Sleep apnea is a sleep disorder in which breathing repeatedly stops and starts. This can potentially be dangerous and has been on the rise in the last few years. A large part of this has to do with the increasing rate of obesity in the United States. Sleep apnea can increase your risk for numerous different issues including high blood pressure, heart problems, type 2 diabetes, liver problems, and more. Your dentist shares some factors that can contribute to the development of sleep apnea in Dublin as well as what you can do to combat it.
What Are the Risk Factors for Sleep Apnea?
Here are some of the many factors that contribute to the development of sleep apnea:
- Obesity: If you have a lot of excess weight, your risk of sleep apnea increases greatly. Fat deposits around your upper airway can obstruct your breathing.
- Narrowed airway: If you have inherited a more narrow throat, you are more likely to encounter obstructions.
- Family history: If you have family members with sleep apnea, you may be more likely to develop it yourself.
- Being male: Men are two to three times more likely to have sleep apnea than women are.
- Smoking: Smokers are three times more likely to have obstructive sleep apnea than people who have never smoked. This is because smoking can increase the amount of inflammation and fluid retention in the upper airway.
- Some medical conditions: Medical issues like Parkinson’s disease, high blood pressure, congestive heart failure, and type 2 diabetes can all contribute to sleep apnea.
- Alcohol use: Alcohol, sedatives, and tranquilizers relax the muscles of the throat and can make sleep apnea worse.
How Can You Combat Sleep Apnea?
There are many different things you can do to prevent and reduce the severity of sleep apnea. Here are some of the most effective options:
- Lifestyle changes: If you have mild sleep apnea, you may be able to treat is with some lifestyle choices. Losing excess weight, avoiding alcohol, sleeping in certain positions, and ditching the cigarettes can help.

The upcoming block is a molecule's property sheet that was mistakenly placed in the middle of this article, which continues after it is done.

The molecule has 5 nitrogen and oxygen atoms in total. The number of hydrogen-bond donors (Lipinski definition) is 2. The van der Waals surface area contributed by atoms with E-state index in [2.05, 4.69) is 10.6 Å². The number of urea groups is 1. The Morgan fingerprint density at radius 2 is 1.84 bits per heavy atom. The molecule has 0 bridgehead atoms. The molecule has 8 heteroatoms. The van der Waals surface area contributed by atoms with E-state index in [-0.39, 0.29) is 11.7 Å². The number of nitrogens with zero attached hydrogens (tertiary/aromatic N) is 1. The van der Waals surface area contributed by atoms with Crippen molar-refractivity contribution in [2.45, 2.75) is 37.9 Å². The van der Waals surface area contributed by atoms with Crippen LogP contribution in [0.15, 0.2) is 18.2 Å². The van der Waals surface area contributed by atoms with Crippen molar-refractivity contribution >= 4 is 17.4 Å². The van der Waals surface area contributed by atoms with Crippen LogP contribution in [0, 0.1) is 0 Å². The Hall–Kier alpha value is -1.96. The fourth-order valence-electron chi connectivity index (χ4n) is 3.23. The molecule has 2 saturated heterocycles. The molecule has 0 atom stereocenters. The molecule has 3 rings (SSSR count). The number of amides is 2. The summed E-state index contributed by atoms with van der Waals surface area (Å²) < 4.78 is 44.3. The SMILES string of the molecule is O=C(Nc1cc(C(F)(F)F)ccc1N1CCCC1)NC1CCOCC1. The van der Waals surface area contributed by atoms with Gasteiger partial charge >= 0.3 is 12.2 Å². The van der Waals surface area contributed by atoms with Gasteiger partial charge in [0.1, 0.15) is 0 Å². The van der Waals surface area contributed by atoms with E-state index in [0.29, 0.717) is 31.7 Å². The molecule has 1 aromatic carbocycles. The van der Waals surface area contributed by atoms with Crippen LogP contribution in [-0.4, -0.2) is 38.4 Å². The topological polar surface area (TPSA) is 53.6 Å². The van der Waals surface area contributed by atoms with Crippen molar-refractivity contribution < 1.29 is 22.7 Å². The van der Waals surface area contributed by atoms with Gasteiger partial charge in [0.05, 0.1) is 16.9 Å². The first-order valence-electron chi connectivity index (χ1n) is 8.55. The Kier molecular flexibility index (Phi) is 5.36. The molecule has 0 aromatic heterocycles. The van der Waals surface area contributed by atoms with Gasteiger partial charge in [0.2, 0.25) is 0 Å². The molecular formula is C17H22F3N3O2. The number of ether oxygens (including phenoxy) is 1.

- Continuous Positive Airway Pressure (CPAP): For this treatment, you wear a mask over your nose while you sleep. This mask is hooked up to a machine that delivers a constant flow of air into your nose. This helps to keep the airways open, allowing you to breathe the way that you should. This is the most common treatment for sleep apnea.
- Oral Appliances: For people who have mild to moderate sleep apnea but aren’t able to tolerate or get relief from CPAP, oral appliances are a great option. They are constructed by your dentist and worn in the mouth at night. They generally support the jaw in a forward position in order to maintain an open airway.
If you think you have sleep apnea, consult with your dentist about your options. They will be able to help you get some relief and a sounder sleep.
About the Author
Dr. Eric Buck earned his Doctor of Dental Surgery from The Ohio State University College of Dentistry and is involved in numerous professional organizations so he can continue to expand his knowledge in the field. Some of his affiliations include the Ohio Dental Association and the American Academy of Dental Sleep Medicine. Dr. Buck offer sleep apnea therapy as one of his many services. For more information or to schedule an appointment, visit his website or call (614) 792-1800.